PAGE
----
Suffolk Coastal DC v Hopkins Homes Ltd and SSCLG; Richborough Esetates Partnership LLP v Cheshire East BC and SSCLG [2016] EWCA Civ 168, Jackson, Vos and Lindblom LJJ

Christopher Lockhart-Mummery QC appeared for Hopkins Homes Ltd

“The contentious words are “[relevant] policies for the supply of housing”. IN our view the meaning of those words, construed objectively int heir proper context, is “relevant policies affecting the supply of housing”. This corresponds to the “wider” interpretation, which was advocated on behalf of the Secretary of State in these appeals. Not only is this a literal interpretation of the policy in paragraph 49; it is, we believe, the only interpretation consistent with the obvious purpose of the policy when read in its context. A “relevant” policy here is simply a policy relevant to the application for planning permission before the decision-maker – relevant either because it is a policy relating specifically to the provision of new housing in the local planning authority’s area or because it bears upon the principle of the site in question being developed for housing. The meaning of the phrase “for the supply” is also, we think, quite clear. The word “for” is one of the more versatile prepositions in the English language. It has a large number of common meanings. These include, according to the Oxford Dictionary of English, 2nd edition (revised), “affecting, with regard to, or in respect of”. A “supply” is simply a “stock or amount of something supplied or available for use” – again, the relevant definition in the Oxford Dictionary of English. The “supply” with which the policy is concerned, as the policy in paragraph 49 says, is a demonstrable “five-year supply of deliverable housing site”. Interpreting the policy in this way does not strain the natural and ordinary meaning of the words its draftsman has used. It does not violence at all to the language. On the contrary, it is to construe the policy exactly as it is written.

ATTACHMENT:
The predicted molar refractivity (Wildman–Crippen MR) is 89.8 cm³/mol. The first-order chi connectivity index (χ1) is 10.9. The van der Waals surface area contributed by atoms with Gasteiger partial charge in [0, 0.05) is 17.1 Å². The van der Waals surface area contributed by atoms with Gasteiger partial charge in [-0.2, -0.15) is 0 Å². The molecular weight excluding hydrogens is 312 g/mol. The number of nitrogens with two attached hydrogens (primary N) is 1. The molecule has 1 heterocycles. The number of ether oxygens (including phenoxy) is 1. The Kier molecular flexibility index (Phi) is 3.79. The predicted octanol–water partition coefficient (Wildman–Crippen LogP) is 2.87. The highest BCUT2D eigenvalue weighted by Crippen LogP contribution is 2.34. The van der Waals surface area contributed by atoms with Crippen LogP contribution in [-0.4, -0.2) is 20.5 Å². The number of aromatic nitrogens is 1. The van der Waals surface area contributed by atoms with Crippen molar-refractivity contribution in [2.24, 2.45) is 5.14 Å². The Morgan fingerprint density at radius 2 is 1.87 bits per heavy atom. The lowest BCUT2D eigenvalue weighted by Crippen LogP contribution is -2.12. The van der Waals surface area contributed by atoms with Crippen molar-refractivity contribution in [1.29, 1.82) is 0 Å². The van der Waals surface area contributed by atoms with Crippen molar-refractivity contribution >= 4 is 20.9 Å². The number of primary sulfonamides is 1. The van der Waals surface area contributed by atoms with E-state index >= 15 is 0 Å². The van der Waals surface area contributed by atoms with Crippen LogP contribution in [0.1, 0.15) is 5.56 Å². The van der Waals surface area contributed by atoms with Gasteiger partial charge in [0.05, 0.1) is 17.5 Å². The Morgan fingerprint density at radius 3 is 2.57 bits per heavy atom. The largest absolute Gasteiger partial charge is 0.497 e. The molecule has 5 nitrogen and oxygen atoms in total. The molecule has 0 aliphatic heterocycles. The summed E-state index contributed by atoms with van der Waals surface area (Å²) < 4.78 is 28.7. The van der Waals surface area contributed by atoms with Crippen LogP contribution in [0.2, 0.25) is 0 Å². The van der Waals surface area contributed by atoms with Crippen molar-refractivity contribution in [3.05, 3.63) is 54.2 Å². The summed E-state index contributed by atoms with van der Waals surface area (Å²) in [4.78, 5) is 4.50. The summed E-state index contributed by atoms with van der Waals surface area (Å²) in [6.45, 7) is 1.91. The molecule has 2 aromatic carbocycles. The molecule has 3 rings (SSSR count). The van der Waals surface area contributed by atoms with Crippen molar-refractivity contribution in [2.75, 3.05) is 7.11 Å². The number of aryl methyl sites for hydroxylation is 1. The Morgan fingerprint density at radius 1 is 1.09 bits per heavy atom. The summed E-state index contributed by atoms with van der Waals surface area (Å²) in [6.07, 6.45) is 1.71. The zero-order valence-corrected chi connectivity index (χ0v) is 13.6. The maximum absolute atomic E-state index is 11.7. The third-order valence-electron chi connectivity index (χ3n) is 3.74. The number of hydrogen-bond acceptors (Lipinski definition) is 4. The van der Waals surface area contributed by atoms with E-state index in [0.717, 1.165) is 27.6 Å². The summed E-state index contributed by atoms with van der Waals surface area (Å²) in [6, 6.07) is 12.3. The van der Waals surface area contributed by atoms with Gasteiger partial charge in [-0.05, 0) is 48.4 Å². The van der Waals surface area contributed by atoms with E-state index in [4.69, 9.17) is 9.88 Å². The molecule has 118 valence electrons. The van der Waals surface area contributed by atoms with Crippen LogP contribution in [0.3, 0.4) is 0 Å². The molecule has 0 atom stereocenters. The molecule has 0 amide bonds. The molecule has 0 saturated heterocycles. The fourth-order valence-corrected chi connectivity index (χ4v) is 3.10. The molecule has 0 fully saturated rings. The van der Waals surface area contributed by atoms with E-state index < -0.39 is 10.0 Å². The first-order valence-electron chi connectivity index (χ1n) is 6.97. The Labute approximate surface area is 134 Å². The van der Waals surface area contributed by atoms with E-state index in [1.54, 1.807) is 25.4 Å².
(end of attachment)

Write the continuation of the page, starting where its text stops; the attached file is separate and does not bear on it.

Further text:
Our interpretation of the policy does not confine the concept of “policies for the supply of housing” merely to polciies in the development plan that provide positively for the delivery of new housing in terms of numbers and distribution or the allocation of sites. It recognizes that the concept extends to plan policies whose effect is to influence the supply of housing land by restricting the locations where new housing may be developed – including, for example, policies for the Green Belt, policies for the general protection of the countryside, policies for conserving the landscape of Areas of Outstanding Natural Beauty and National Parks, policies for the conservation of wildlife or cultural heritage, and various policies whose purpose is to protect the local environment in one way or another by preventing or limiting development. It reflects the reality that policies may serve to form the supply of housing land either by creating it or by constraining it – that policies of both kinds make the supply what it is.